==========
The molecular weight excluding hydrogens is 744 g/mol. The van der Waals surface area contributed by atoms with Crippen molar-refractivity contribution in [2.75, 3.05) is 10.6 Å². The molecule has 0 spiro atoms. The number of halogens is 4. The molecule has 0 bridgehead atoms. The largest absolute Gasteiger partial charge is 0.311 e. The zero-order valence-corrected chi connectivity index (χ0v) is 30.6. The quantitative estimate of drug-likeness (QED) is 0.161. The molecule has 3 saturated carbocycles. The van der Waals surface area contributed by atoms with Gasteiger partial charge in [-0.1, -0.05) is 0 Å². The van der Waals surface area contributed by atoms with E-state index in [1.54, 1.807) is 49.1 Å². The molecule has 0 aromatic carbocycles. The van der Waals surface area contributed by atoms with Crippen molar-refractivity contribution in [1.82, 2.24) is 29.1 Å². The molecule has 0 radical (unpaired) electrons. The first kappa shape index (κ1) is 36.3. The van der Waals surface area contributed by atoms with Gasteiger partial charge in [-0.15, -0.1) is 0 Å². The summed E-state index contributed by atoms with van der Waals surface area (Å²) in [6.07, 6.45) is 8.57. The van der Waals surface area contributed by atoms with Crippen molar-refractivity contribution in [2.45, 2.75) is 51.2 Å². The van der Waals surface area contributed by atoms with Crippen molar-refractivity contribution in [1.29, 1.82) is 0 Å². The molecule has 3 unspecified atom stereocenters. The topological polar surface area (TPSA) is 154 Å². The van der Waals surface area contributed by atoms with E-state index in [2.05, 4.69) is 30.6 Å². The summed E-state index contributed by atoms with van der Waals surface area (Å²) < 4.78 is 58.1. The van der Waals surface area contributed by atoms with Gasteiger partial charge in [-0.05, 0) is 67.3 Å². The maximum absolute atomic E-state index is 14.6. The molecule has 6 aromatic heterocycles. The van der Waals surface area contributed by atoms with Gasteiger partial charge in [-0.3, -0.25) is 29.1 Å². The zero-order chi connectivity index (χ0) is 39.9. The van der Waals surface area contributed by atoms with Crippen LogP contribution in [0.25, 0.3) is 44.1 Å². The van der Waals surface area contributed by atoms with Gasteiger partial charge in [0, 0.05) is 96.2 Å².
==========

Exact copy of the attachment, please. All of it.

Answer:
The molecular weight excluding hydrogens is 744 g/mol. The van der Waals surface area contributed by atoms with Crippen molar-refractivity contribution in [2.75, 3.05) is 10.6 Å². The molecule has 0 spiro atoms. The number of halogens is 4. The molecule has 0 bridgehead atoms. The largest absolute Gasteiger partial charge is 0.311 e. The zero-order valence-corrected chi connectivity index (χ0v) is 30.6. The quantitative estimate of drug-likeness (QED) is 0.161. The molecule has 3 saturated carbocycles. The van der Waals surface area contributed by atoms with Gasteiger partial charge in [-0.1, -0.05) is 0 Å². The van der Waals surface area contributed by atoms with E-state index in [1.54, 1.807) is 49.1 Å². The molecule has 0 aromatic carbocycles. The van der Waals surface area contributed by atoms with Crippen molar-refractivity contribution in [1.82, 2.24) is 29.1 Å². The molecule has 0 radical (unpaired) electrons. The first kappa shape index (κ1) is 36.3. The van der Waals surface area contributed by atoms with Gasteiger partial charge in [-0.15, -0.1) is 0 Å². The summed E-state index contributed by atoms with van der Waals surface area (Å²) in [6.07, 6.45) is 8.57. The van der Waals surface area contributed by atoms with Crippen molar-refractivity contribution in [2.45, 2.75) is 51.2 Å². The van der Waals surface area contributed by atoms with Crippen molar-refractivity contribution in [1.29, 1.82) is 0 Å². The molecule has 3 unspecified atom stereocenters. The topological polar surface area (TPSA) is 154 Å². The van der Waals surface area contributed by atoms with E-state index in [2.05, 4.69) is 30.6 Å². The summed E-state index contributed by atoms with van der Waals surface area (Å²) < 4.78 is 58.1. The van der Waals surface area contributed by atoms with Gasteiger partial charge in [-0.05, 0) is 67.3 Å². The maximum absolute atomic E-state index is 14.6. The molecule has 6 aromatic heterocycles. The van der Waals surface area contributed by atoms with Gasteiger partial charge in [-0.3, -0.25) is 29.1 Å². The zero-order chi connectivity index (χ0) is 39.9. The van der Waals surface area contributed by atoms with Crippen LogP contribution in [0.25, 0.3) is 44.1 Å². The van der Waals surface area contributed by atoms with Gasteiger partial charge in [0, 0.05) is 96.2 Å².